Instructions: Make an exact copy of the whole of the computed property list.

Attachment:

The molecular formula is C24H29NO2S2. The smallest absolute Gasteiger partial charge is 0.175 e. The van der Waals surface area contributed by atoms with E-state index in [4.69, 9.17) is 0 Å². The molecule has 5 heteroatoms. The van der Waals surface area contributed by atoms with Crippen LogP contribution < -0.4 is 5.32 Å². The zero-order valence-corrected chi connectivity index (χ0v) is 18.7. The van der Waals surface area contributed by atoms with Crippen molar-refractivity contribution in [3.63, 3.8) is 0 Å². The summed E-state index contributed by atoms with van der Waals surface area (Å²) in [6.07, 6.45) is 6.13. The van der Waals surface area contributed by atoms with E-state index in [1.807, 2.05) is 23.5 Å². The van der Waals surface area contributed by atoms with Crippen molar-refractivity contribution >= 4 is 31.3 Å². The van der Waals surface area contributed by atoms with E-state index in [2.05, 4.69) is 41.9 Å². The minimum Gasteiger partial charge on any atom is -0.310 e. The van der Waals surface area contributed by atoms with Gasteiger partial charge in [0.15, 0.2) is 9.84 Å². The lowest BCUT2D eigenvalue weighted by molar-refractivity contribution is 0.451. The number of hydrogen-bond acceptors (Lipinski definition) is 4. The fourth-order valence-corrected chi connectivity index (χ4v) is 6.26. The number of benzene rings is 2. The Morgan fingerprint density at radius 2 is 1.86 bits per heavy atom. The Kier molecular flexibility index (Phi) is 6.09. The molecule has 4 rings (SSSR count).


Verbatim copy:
The molecular formula is C24H29NO2S2. The smallest absolute Gasteiger partial charge is 0.175 e. The van der Waals surface area contributed by atoms with E-state index in [4.69, 9.17) is 0 Å². The molecule has 5 heteroatoms. The van der Waals surface area contributed by atoms with Crippen LogP contribution < -0.4 is 5.32 Å². The zero-order valence-corrected chi connectivity index (χ0v) is 18.7. The van der Waals surface area contributed by atoms with Crippen molar-refractivity contribution in [3.63, 3.8) is 0 Å². The summed E-state index contributed by atoms with van der Waals surface area (Å²) in [6.07, 6.45) is 6.13. The van der Waals surface area contributed by atoms with E-state index in [1.807, 2.05) is 23.5 Å². The van der Waals surface area contributed by atoms with Crippen molar-refractivity contribution >= 4 is 31.3 Å². The van der Waals surface area contributed by atoms with E-state index in [2.05, 4.69) is 41.9 Å². The minimum Gasteiger partial charge on any atom is -0.310 e. The van der Waals surface area contributed by atoms with Gasteiger partial charge in [0.15, 0.2) is 9.84 Å². The lowest BCUT2D eigenvalue weighted by molar-refractivity contribution is 0.451. The number of hydrogen-bond acceptors (Lipinski definition) is 4. The fourth-order valence-corrected chi connectivity index (χ4v) is 6.26. The number of benzene rings is 2. The Morgan fingerprint density at radius 2 is 1.86 bits per heavy atom. The Kier molecular flexibility index (Phi) is 6.09. The molecule has 4 rings (SSSR count).